Needs a plan for $500k of debt. That is enough debt that it can spiral out of control. That is not saying pay it off ASAP. It needs a plan that allows 20% retirement. Until that happens it’s a problem.

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                        • #13
                          I dont think you can predict this very well, but if it does happen , I would more worry about excessive job losses and health insurances losses , and no one being able to afford xrays and healthcare costs

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                          • #14
                            Elephant in the room.... why a SEP?

                            1) open solo401k
                            2) Max solo401k
                            3) pay taxes
                            4) pay for housing and food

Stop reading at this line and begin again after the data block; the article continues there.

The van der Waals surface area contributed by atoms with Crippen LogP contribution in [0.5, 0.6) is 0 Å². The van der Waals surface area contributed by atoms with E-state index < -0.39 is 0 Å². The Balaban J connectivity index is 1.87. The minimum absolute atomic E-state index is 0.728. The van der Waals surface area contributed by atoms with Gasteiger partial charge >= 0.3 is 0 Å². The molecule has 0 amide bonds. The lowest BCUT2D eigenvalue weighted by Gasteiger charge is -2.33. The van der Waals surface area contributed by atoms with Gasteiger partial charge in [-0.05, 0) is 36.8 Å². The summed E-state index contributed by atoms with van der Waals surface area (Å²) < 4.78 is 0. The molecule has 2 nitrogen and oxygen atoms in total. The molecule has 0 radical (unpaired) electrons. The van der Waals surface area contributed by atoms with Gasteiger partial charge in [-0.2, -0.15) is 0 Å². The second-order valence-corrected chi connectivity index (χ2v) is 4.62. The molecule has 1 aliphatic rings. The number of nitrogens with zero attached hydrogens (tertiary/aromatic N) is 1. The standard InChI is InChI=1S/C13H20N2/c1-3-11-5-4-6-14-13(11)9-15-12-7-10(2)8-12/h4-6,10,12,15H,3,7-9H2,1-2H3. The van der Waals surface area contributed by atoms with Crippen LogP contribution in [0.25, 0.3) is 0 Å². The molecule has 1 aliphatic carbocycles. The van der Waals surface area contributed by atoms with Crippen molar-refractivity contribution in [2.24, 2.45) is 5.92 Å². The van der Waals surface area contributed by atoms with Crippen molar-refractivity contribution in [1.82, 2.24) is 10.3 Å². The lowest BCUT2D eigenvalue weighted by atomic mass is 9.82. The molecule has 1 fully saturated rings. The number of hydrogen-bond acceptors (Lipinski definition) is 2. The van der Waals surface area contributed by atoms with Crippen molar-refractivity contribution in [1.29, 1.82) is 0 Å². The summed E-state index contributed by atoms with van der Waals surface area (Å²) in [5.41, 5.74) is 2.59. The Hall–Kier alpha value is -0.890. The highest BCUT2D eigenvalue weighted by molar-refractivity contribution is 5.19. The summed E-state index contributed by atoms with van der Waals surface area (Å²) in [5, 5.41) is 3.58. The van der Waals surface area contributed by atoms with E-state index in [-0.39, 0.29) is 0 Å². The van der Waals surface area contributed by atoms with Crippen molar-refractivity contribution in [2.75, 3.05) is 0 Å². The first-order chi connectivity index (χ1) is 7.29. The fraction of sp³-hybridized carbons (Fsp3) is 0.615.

5) whatever is left goes to loans

                            Invest at least 20%. Refinance the loans to whatever fixed rate makes a comfortable payment over 5-10 years. Stick to the plan. All investments include risk of loss (even the safe ones).

                            Opportunity cost and all that.

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                            • #15
                              Sorry for the absence, but thanks for all the good advice. My guess is that I'll be making around 50k/mo pre-tax this year and my wife and I live far far below our means. For this year and here on out I plan to max out retirement contributions and then pay off the loans aggressively. I was just wondering about 2021 being an odd year because of the 0% interest.

                              I only did SEP for this year because I was sole proprietor in 2021. Not incorporating into S-corp until this year because I will be moving to another state and my current state (MA) has an additional corporate tax rate of 8%. Once I move later this year (before July), I will form the S-corp and open/switch to solo401k.